Nice logging feature in Erlang

by Ruslan Spivak on June 22, 2011

Have you ever had, at least once, an exception when logging an exception because you’d screwed up the number of logging arguments?

Something akin to the following:

>>> import logging
>>> msg1, msg2 = 'Look', 'leap!'
>>> try:
...     1 / 0
... except Exception:
...     # crash and burn - no msg2. where is my unit test?!!!
...     logging.exception('%s before you %s', msg1)
...
Traceback (most recent call last):
  ...
TypeError: not enough arguments for format string

Here is what you get in Erlang:

1> error_logger:info_msg("~s before you ~s~n", ["Look"]).
ok

=INFO REPORT==== 22-Jun-2011::23:09:49 ===
ERROR: "~s before you ~s~n" - ["Look"]
2>

That’s right – you get ‘ok’ and a report. That allows you to get critical information even if there is a problem with your log message arguments without blowing your whole system. I like that, makes the system more fault-tolerant.

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{ 4 comments… read them below or add one }

laanwj June 23, 2011 at 3:50 AM

I think you’re on the right track Ruslan. I’d like to add that it might be a good idea to separate logging and message formatting completely. In my larger applications, I usually log structured records containing arbitrary information instead of formatted text messages. For example, I log JSON-based event records to a MongoDB database. This allows for adding diagnostic data (even complete stack traces including local vars) that might be useful in some cases without resulting in clutter.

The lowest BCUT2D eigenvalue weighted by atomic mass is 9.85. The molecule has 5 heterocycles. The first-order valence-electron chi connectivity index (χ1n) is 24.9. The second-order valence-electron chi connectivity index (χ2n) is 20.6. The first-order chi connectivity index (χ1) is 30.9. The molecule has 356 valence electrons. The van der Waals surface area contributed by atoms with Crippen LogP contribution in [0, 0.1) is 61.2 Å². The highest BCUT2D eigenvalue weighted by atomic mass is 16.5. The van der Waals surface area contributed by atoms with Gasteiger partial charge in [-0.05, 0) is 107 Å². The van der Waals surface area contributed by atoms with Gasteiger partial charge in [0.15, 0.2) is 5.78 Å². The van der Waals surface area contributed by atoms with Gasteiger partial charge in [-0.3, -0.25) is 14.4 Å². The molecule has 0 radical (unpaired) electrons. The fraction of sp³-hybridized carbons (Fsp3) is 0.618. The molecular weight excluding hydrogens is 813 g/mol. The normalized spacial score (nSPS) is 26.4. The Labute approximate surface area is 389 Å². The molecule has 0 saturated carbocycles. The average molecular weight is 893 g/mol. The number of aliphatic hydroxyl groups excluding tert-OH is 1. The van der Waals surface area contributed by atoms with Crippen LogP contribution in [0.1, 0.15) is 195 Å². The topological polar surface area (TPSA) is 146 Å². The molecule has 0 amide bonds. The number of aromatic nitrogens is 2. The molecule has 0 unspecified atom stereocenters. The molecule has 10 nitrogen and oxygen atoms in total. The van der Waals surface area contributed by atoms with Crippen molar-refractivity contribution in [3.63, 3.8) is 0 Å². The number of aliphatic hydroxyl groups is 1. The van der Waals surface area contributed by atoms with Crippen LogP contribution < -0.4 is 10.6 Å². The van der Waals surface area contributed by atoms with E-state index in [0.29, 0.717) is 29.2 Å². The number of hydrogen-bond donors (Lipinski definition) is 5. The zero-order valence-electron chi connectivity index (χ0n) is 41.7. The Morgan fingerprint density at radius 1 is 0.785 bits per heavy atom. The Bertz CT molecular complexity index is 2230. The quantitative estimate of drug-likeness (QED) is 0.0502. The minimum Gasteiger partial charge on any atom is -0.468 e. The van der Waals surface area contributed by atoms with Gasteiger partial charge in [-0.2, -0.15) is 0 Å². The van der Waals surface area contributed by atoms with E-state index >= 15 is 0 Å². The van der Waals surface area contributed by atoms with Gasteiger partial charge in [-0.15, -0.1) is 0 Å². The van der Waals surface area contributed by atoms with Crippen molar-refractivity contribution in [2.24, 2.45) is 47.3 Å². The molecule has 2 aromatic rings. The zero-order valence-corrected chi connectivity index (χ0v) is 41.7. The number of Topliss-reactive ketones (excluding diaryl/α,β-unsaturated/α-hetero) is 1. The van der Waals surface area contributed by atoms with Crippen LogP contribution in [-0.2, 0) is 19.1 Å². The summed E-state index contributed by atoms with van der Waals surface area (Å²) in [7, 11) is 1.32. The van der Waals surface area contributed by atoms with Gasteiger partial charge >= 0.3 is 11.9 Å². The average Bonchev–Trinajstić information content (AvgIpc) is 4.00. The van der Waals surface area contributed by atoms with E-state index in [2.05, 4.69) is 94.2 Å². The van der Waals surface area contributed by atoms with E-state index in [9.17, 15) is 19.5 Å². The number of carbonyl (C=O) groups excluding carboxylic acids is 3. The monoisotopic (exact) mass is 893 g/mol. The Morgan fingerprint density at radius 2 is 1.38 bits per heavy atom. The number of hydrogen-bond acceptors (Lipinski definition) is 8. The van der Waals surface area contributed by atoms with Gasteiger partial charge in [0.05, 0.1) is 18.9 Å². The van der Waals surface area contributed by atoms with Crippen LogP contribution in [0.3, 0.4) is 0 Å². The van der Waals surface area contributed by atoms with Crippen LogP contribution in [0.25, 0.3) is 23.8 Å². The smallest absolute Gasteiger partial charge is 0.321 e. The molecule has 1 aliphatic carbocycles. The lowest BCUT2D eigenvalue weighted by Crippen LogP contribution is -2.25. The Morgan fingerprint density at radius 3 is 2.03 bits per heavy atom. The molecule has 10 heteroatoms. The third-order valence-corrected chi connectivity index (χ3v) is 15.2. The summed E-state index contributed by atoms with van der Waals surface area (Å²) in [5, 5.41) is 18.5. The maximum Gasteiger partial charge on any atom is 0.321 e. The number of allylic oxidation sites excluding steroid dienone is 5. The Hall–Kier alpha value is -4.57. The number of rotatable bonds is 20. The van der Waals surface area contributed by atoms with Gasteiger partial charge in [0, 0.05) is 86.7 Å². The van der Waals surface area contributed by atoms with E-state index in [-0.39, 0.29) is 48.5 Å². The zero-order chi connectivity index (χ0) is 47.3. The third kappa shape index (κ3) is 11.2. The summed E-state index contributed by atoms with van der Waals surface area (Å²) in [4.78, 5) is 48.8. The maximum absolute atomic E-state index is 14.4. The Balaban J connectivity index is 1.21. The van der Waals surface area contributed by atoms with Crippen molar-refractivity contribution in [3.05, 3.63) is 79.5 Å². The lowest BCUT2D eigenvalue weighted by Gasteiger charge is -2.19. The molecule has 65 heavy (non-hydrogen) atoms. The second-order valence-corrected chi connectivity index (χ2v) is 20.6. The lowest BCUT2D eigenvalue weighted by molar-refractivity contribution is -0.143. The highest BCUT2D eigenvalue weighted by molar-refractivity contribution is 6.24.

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Jean-Paul Calderone June 23, 2011 at 8:02 AM

It’s definitely nice not to get wacky exceptions out of your logging system – particularly if you’ve added some accidentally broken log messages while trying to figure out some other bug in your code. :) Twisted’s logging system also tries exceedingly hard never to raise an exception at you, but to present the most informative thing it can no matter what you give it. For example:

>>> from twisted.python.log import startLogging, msg
>>> from sys import stdout
>>> msg(format=”%(monkey)s %(taco)s”, monkey=”hello, world”)
2011-06-23 09:00:27-0400 [-] Invalid format string or unformattable object in log message: ‘%(monkey)s %(taco)s’, {‘monkey’: ‘hello, world’, ‘format’: ‘%(monkey)s %(taco)s’, ‘system’: ‘-’, ‘time’: 1308834027.4714639, ‘message’: (), ‘isError’: 0}
>>>

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Ruslan Spivak June 23, 2011 at 8:32 AM

It’s good to know that Twisted has that useful feature – might come in handy one day.

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Alex Kropivny July 4, 2011 at 4:04 AM

It’s more idiomatic to log terms, not formatted strings. They are machine-traversable, and pretty-printing is automated. So:
error_logger:info_report([foo_before_bar, {foo,Msg1}, {bar,Msg2}]).

It’s also more idiomatic to let the process crash on unexpected conditions. The error will be logged, in detail. Links and monitors will propagate the failure to any affected processes, and no more. Processes are cheap, so let them fail and be re-started rather than defensively program.

Catch-alls are used to hide details about some exceptions, or in rare code that must never crash (“error kernel” code).

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